La Iruela

La Iruela is a small, pretty village in the north-east of the Sierra de Cazorla region. The western part of the town is made up of farmland, while the rest of the municipality is a mountainous area reforested with pine forests. It belongs to the Parque Natural de las Sierras de Cazorla y Las Villas, being its main gateway.

The municipality of La Iruela, as if it were a jigsaw puzzle, is made up of numerous nuclei, 17 districts that make up the municipality. Burunchel, El Palomar, El Burrueco, Arroyo Frío, Fontanares, La Estrella, Mortalejos, Tramaya, El Pocico, San Martín, Pasada Barrero, Los Tíscares, Arroyos de Plaza, Juntas de Muriel, Nubla, Don Roque and Cañamares.

The municipality's economic activity is based on two basic pillars: olive growing and nature tourism, with forestry activity also standing out.
Its historical heritage includes the Medieval Castle, the ruins of the Church of Santo Domingo de Silos and the Town Hall.

La Iruela was declared a Historic-Artistic Site in 1985.


This municipality is part of:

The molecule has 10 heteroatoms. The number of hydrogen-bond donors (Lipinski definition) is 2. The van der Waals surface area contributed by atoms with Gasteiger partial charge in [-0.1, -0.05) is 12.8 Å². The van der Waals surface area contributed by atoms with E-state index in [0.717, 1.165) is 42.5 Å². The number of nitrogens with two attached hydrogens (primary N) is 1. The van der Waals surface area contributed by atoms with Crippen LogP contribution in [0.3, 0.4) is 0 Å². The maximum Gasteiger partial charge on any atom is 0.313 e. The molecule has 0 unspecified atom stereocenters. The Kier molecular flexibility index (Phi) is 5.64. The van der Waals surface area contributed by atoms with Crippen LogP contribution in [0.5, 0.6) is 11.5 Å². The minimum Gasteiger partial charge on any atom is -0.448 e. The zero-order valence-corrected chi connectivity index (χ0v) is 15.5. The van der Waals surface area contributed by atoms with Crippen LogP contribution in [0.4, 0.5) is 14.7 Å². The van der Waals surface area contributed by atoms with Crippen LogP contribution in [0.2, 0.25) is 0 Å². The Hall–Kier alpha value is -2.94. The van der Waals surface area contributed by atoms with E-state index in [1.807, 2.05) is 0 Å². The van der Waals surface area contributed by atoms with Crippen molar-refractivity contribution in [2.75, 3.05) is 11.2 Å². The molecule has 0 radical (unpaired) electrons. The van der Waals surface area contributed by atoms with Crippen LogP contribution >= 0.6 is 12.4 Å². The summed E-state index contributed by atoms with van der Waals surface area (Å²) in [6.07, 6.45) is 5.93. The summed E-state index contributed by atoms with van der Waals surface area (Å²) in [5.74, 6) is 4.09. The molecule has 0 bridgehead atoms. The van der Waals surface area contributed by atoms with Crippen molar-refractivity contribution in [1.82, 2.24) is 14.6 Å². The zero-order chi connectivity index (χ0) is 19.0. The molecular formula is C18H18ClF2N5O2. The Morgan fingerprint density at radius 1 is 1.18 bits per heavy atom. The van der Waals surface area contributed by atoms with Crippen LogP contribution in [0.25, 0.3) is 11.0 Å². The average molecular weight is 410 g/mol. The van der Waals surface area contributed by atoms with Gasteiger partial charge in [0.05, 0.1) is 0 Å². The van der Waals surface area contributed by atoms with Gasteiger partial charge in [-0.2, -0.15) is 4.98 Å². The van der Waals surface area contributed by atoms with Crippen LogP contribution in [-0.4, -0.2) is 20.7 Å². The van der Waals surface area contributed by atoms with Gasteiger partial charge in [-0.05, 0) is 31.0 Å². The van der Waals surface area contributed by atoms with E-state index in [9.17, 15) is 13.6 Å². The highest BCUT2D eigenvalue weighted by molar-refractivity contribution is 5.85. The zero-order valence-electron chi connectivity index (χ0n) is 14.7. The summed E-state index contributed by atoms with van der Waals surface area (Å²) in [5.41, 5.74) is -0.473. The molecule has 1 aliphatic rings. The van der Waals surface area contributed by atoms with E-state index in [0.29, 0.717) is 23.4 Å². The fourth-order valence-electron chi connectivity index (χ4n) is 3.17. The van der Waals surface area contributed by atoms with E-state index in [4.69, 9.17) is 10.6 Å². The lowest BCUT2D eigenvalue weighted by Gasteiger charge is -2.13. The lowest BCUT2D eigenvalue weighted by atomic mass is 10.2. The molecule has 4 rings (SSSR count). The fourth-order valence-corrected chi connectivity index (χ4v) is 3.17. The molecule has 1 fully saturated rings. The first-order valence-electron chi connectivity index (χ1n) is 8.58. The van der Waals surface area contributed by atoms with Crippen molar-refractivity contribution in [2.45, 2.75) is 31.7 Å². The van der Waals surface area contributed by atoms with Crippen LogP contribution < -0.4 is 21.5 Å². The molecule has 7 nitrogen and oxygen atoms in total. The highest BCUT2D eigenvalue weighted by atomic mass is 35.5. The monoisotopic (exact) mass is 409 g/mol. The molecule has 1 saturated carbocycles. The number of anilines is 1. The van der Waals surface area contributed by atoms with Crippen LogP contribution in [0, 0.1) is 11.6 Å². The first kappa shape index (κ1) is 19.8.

• Castle of La Iruela. The imposing castle stands on a steep crag and at its feet is a medieval quarter of unquestionable architectural value. It is of Almohad origin and is built on pre-Berber foundations. In the 8th century, La Iruela was occupied by the Muslims and in order to cultivate the land they created farmhouses, later walls to defend themselves from enemies, and in the 12th century, the first of the three fortress enclosures that it has today. The second, also built by the Almohads, was a parade ground surrounded by a series of defensive towers linked together by thick walls. Inside the parade ground are the remains of a large cistern. When Ferdinand III conquered this area, the Christians reformed the castle and built the keep on the highest part of the crag. It was the headquarters of the Order of the Knights Templar. Nowadays, an auditorium has been created between the castle and the rock, where artistic and cultural activities are held. It was declared a Historic Monument in 1985.
  • Ruins of the Church of Santo Domingo. Renaissance church from the 16th century, built inside the walled enclosure of the castle. The church consisted of three naves, the central nave being the widest and where the presbytery was located, while the side naves housed chapels. A building annexed to the churc ...

Source of information

Ayto. La Iruela


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